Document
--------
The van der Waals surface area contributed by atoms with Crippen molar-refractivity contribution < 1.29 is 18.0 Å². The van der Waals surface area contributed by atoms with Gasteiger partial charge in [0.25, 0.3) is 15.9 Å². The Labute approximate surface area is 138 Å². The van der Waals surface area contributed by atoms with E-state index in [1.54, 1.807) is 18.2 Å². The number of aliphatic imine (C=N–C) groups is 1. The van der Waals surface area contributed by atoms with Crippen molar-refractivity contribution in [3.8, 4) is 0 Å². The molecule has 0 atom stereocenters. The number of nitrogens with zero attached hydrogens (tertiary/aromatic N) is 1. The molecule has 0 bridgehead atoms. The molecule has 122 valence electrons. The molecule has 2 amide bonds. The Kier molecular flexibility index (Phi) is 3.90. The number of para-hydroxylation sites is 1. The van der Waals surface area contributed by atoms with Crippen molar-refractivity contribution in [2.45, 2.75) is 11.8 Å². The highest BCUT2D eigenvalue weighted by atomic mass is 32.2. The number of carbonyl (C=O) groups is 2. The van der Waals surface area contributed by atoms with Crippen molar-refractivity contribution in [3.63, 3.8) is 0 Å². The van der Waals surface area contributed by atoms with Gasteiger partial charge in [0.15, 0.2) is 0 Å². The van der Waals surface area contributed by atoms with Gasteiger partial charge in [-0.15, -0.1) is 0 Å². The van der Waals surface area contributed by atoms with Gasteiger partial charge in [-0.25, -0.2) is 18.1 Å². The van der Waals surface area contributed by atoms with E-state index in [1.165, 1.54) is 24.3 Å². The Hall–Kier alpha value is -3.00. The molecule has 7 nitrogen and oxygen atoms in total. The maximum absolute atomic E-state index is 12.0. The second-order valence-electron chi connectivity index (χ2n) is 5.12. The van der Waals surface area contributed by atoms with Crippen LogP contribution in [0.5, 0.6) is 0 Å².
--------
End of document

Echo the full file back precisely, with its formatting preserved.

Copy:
The van der Waals surface area contributed by atoms with Crippen molar-refractivity contribution < 1.29 is 18.0 Å². The van der Waals surface area contributed by atoms with Gasteiger partial charge in [0.25, 0.3) is 15.9 Å². The Labute approximate surface area is 138 Å². The van der Waals surface area contributed by atoms with E-state index in [1.54, 1.807) is 18.2 Å². The number of aliphatic imine (C=N–C) groups is 1. The van der Waals surface area contributed by atoms with Crippen molar-refractivity contribution in [3.8, 4) is 0 Å². The molecule has 0 atom stereocenters. The number of nitrogens with zero attached hydrogens (tertiary/aromatic N) is 1. The molecule has 0 bridgehead atoms. The molecule has 122 valence electrons. The molecule has 2 amide bonds. The Kier molecular flexibility index (Phi) is 3.90. The number of para-hydroxylation sites is 1. The van der Waals surface area contributed by atoms with Crippen molar-refractivity contribution in [2.45, 2.75) is 11.8 Å². The highest BCUT2D eigenvalue weighted by atomic mass is 32.2. The number of carbonyl (C=O) groups is 2. The van der Waals surface area contributed by atoms with Crippen molar-refractivity contribution in [3.63, 3.8) is 0 Å². The van der Waals surface area contributed by atoms with Gasteiger partial charge in [0.15, 0.2) is 0 Å². The van der Waals surface area contributed by atoms with Gasteiger partial charge in [-0.15, -0.1) is 0 Å². The van der Waals surface area contributed by atoms with Gasteiger partial charge in [-0.25, -0.2) is 18.1 Å². The van der Waals surface area contributed by atoms with E-state index in [1.165, 1.54) is 24.3 Å². The Hall–Kier alpha value is -3.00. The molecule has 7 nitrogen and oxygen atoms in total. The maximum absolute atomic E-state index is 12.0. The second-order valence-electron chi connectivity index (χ2n) is 5.12. The van der Waals surface area contributed by atoms with Crippen LogP contribution in [0.5, 0.6) is 0 Å².